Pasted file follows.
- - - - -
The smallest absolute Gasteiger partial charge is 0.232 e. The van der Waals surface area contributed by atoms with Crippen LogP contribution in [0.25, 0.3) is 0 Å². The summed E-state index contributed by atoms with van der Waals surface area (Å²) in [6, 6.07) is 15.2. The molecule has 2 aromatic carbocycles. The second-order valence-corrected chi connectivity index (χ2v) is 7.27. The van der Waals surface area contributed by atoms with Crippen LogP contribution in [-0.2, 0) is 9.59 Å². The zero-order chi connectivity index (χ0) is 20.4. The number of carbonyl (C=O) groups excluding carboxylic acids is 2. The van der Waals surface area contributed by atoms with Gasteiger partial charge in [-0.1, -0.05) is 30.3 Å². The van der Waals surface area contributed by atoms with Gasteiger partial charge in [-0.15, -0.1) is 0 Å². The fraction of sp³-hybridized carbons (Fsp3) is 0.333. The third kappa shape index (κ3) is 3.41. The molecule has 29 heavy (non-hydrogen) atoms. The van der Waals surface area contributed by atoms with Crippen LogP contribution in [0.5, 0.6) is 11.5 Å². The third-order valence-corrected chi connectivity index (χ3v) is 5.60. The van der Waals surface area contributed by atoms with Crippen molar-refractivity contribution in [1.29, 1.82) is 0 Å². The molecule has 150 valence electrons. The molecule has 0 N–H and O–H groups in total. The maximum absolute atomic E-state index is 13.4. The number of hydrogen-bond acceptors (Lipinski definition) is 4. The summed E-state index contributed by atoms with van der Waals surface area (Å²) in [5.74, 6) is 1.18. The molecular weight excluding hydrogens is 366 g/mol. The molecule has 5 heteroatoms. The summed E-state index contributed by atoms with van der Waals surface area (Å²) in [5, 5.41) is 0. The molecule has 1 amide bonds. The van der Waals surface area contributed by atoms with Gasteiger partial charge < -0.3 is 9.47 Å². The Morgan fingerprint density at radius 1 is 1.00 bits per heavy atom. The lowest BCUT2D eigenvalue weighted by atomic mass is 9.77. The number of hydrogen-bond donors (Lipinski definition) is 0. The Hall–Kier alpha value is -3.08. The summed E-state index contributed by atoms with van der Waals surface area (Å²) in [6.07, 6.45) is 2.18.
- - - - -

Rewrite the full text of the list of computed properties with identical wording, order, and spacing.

The smallest absolute Gasteiger partial charge is 0.232 e. The van der Waals surface area contributed by atoms with Crippen LogP contribution in [0.25, 0.3) is 0 Å². The summed E-state index contributed by atoms with van der Waals surface area (Å²) in [6, 6.07) is 15.2. The molecule has 2 aromatic carbocycles. The second-order valence-corrected chi connectivity index (χ2v) is 7.27. The van der Waals surface area contributed by atoms with Crippen LogP contribution in [-0.2, 0) is 9.59 Å². The zero-order chi connectivity index (χ0) is 20.4. The number of carbonyl (C=O) groups excluding carboxylic acids is 2. The van der Waals surface area contributed by atoms with Gasteiger partial charge in [-0.1, -0.05) is 30.3 Å². The van der Waals surface area contributed by atoms with Gasteiger partial charge in [-0.15, -0.1) is 0 Å². The fraction of sp³-hybridized carbons (Fsp3) is 0.333. The third kappa shape index (κ3) is 3.41. The molecule has 29 heavy (non-hydrogen) atoms. The van der Waals surface area contributed by atoms with Crippen LogP contribution in [0.5, 0.6) is 11.5 Å². The third-order valence-corrected chi connectivity index (χ3v) is 5.60. The van der Waals surface area contributed by atoms with Crippen molar-refractivity contribution in [1.29, 1.82) is 0 Å². The molecule has 150 valence electrons. The molecule has 0 N–H and O–H groups in total. The maximum absolute atomic E-state index is 13.4. The number of hydrogen-bond acceptors (Lipinski definition) is 4. The summed E-state index contributed by atoms with van der Waals surface area (Å²) in [5.74, 6) is 1.18. The molecular weight excluding hydrogens is 366 g/mol. The molecule has 5 heteroatoms. The summed E-state index contributed by atoms with van der Waals surface area (Å²) in [5, 5.41) is 0. The molecule has 1 amide bonds. The van der Waals surface area contributed by atoms with Gasteiger partial charge < -0.3 is 9.47 Å². The Morgan fingerprint density at radius 1 is 1.00 bits per heavy atom. The lowest BCUT2D eigenvalue weighted by atomic mass is 9.77. The number of hydrogen-bond donors (Lipinski definition) is 0. The Hall–Kier alpha value is -3.08. The summed E-state index contributed by atoms with van der Waals surface area (Å²) in [6.07, 6.45) is 2.18.